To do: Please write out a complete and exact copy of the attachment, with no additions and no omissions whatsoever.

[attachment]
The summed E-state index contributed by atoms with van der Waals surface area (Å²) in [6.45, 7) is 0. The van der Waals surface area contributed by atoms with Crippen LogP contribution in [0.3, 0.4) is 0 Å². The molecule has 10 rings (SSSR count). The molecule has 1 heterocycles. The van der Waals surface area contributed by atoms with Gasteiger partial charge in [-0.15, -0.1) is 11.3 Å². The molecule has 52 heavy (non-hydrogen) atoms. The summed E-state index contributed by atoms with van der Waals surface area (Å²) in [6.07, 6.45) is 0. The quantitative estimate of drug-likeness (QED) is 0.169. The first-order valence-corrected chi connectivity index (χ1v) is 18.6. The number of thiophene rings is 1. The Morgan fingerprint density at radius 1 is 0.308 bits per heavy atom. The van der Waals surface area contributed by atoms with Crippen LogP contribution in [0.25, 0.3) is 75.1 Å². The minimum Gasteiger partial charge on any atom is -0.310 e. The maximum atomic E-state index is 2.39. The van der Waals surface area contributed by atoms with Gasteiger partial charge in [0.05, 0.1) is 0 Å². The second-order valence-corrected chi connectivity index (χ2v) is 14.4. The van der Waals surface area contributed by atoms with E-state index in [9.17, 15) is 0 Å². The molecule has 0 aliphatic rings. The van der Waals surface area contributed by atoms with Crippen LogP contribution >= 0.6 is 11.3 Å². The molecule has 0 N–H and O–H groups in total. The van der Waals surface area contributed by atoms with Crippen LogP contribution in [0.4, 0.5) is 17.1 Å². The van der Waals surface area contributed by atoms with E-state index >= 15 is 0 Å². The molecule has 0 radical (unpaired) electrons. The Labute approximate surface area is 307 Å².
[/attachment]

The summed E-state index contributed by atoms with van der Waals surface area (Å²) in [6.45, 7) is 0. The van der Waals surface area contributed by atoms with Crippen LogP contribution in [0.3, 0.4) is 0 Å². The molecule has 10 rings (SSSR count). The molecule has 1 heterocycles. The van der Waals surface area contributed by atoms with Gasteiger partial charge in [-0.15, -0.1) is 11.3 Å². The molecule has 52 heavy (non-hydrogen) atoms. The summed E-state index contributed by atoms with van der Waals surface area (Å²) in [6.07, 6.45) is 0. The quantitative estimate of drug-likeness (QED) is 0.169. The first-order valence-corrected chi connectivity index (χ1v) is 18.6. The number of thiophene rings is 1. The Morgan fingerprint density at radius 1 is 0.308 bits per heavy atom. The van der Waals surface area contributed by atoms with Crippen LogP contribution in [0.25, 0.3) is 75.1 Å². The minimum Gasteiger partial charge on any atom is -0.310 e. The maximum atomic E-state index is 2.39. The van der Waals surface area contributed by atoms with Gasteiger partial charge in [0.05, 0.1) is 0 Å². The second-order valence-corrected chi connectivity index (χ2v) is 14.4. The van der Waals surface area contributed by atoms with E-state index in [9.17, 15) is 0 Å². The molecule has 0 aliphatic rings. The van der Waals surface area contributed by atoms with Crippen LogP contribution >= 0.6 is 11.3 Å². The molecule has 0 N–H and O–H groups in total. The van der Waals surface area contributed by atoms with Crippen LogP contribution in [0.4, 0.5) is 17.1 Å². The van der Waals surface area contributed by atoms with E-state index >= 15 is 0 Å². The molecule has 0 radical (unpaired) electrons. The Labute approximate surface area is 307 Å².